August 1, 1992 |
A ticket mess that underlies all those empty seats at Olympic events is giving planners here a double case of embarrassment, but help may be on the way. Officially, attendance has been higher than it was four years ago in Seoul. But cameras don't lie. One event after another in the opening week has unfolded to yawning rows of seats in stadiums and arenas that in many cases were reported sold out months ago.
April 10, 1992 |
So much for trying to beat the scalpers. Despite elaborate efforts to thwart scalping at U2's upcoming Los Angeles Sports Arena shows, prime seats are being sold by independent brokers for as much as $1,200 each. That's 48 times the tickets' $25 face value--double what brokers got for seats to Madonna's 1990 concerts at the same arena, the previous ticket high in Los Angeles.
March 23, 1992 |
It is almost impossible to purchase a ticket at face value to a concert anywhere in Southern California these days--even if you do not shop at a broker. Why do concert tickets so frequently end up costing more than the advertised price? Sellers add a variety of service fees, which profit the ticket agency handling the transaction and the venue staging the event. Take the March 31 environmental benefit, "Concert for Walden Woods," at the Universal Amphitheatre.
March 23, 1992 |
Twenty-five-dollar tickets for Irish rock sensation U2's first Southern California concerts in five years will go on sale tonight at 7. But chances are you will not get one. And if you do, you could wind up paying a ticket broker as much as $600 for it. Demand is so high for seats at the band's two shows at the 16,000-seat Los Angeles Sports Arena on April 12 and 13 that they could sell out in the time it takes to read this article. U2's "ZOO TV" tour is the hottest rock show of the year.
February 10, 1992 |
Jerry Adelman can't understand why organizers of the Academy Awards are upset with him just because he wants to sell tickets to this year's glamorous Oscar telecast at the Dorothy Chandler Pavilion. "It's fun to go sit next to Jack Nicholson and the other stars," said Adelman, president of Murray's Tickets, a commercial ticket broker in Los Angeles.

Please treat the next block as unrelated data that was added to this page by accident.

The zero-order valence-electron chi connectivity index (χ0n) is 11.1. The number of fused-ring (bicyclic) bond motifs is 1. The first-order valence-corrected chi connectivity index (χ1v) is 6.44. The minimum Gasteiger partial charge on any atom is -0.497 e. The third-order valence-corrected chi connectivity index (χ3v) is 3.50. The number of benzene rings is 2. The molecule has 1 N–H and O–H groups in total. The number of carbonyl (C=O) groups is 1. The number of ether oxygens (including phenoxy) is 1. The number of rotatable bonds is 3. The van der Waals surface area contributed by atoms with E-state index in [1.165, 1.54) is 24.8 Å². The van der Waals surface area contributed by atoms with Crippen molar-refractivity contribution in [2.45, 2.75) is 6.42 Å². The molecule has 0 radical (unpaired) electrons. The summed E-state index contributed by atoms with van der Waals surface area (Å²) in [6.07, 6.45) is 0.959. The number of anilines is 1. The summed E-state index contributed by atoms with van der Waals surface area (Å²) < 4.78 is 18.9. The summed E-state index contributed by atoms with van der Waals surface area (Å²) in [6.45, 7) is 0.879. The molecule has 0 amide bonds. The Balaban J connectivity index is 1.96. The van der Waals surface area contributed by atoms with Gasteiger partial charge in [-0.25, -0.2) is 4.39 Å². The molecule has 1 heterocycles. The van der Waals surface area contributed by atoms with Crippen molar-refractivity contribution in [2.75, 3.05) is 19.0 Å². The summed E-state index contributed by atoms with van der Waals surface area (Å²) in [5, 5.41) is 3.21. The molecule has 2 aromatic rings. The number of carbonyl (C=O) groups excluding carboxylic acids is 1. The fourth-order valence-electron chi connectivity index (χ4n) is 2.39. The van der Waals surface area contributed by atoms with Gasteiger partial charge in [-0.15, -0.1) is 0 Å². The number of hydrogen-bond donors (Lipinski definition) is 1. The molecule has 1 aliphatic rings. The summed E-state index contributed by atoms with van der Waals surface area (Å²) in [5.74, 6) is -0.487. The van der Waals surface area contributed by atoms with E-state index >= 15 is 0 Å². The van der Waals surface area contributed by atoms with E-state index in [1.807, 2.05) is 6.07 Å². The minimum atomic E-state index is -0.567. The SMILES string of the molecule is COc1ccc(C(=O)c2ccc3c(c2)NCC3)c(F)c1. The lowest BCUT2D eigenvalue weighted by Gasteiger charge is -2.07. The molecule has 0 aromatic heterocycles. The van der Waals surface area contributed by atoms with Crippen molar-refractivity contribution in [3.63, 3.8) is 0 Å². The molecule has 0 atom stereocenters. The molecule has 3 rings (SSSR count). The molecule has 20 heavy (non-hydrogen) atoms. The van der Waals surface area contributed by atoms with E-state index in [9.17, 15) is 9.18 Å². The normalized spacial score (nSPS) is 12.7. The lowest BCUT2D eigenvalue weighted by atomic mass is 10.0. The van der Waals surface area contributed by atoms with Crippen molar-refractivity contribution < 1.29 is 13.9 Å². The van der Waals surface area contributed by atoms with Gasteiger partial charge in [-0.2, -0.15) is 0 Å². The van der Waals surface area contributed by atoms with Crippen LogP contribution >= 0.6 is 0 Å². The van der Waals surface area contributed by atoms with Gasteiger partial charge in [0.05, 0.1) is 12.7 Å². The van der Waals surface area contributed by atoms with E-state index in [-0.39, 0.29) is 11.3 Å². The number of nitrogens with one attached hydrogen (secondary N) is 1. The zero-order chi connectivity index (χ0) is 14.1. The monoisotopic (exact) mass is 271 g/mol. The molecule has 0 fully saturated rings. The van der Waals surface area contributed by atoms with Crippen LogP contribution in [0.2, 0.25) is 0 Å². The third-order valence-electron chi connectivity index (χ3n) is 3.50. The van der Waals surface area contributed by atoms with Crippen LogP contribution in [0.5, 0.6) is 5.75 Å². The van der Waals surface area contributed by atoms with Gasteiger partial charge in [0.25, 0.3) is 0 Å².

January 30, 1992 |
It's the hottest ticket in town--yellow scraps of paper that read: "COURTROOM PASS--Public Seating." "You got one of these, you got something that's really hard to get," said Lorne Hill of Indianapolis, who works nights at a bank, processing checks. His pass was one of 17 issued to spectators for Wednesday's session of the Mike Tyson rape trial. "I stood in line here for four hours here yesterday starting at 6:30 a.m.
June 15, 1991 |
Caught in a cross-fire between promoters of rock concerts and independent agents who resell tickets at super-inflated prices, the Senate reversed itself Friday and narrowly approved a heavily lobbied bill to put scalpers in jail or out of business. The bill, supported by rock music impresario Bill Graham, was defeated last week, with 12 votes for and 15 against. But Sen.
April 16, 1991 |
Barry's Ticket Service is under investigation by the Los Angeles Police Department for possible criminal violation of state commercial bribery and computer crime statutes. The probe--sparked by a $1-million "fraud and unfair business practices" lawsuit filed against Barry's by Ticketmaster accusing the Encino broker of bribing a Ticketmaster employee to gain unlawful access to choice seats--is believed to be the first involving a Southland ticket broker.
April 11, 1991 |
How do ticket brokers--the legal middlemen who sell concert and sporting event tickets at sometimes 20 times face value--always seem to have the best seats in the house? The California Assn. of Ticket Agencies, an organization that represents about two dozen of these firms in the Southland, maintains that brokers purchase choice seat locations from season ticket holders and/or from people hired to stand in line at box offices when events go on sale.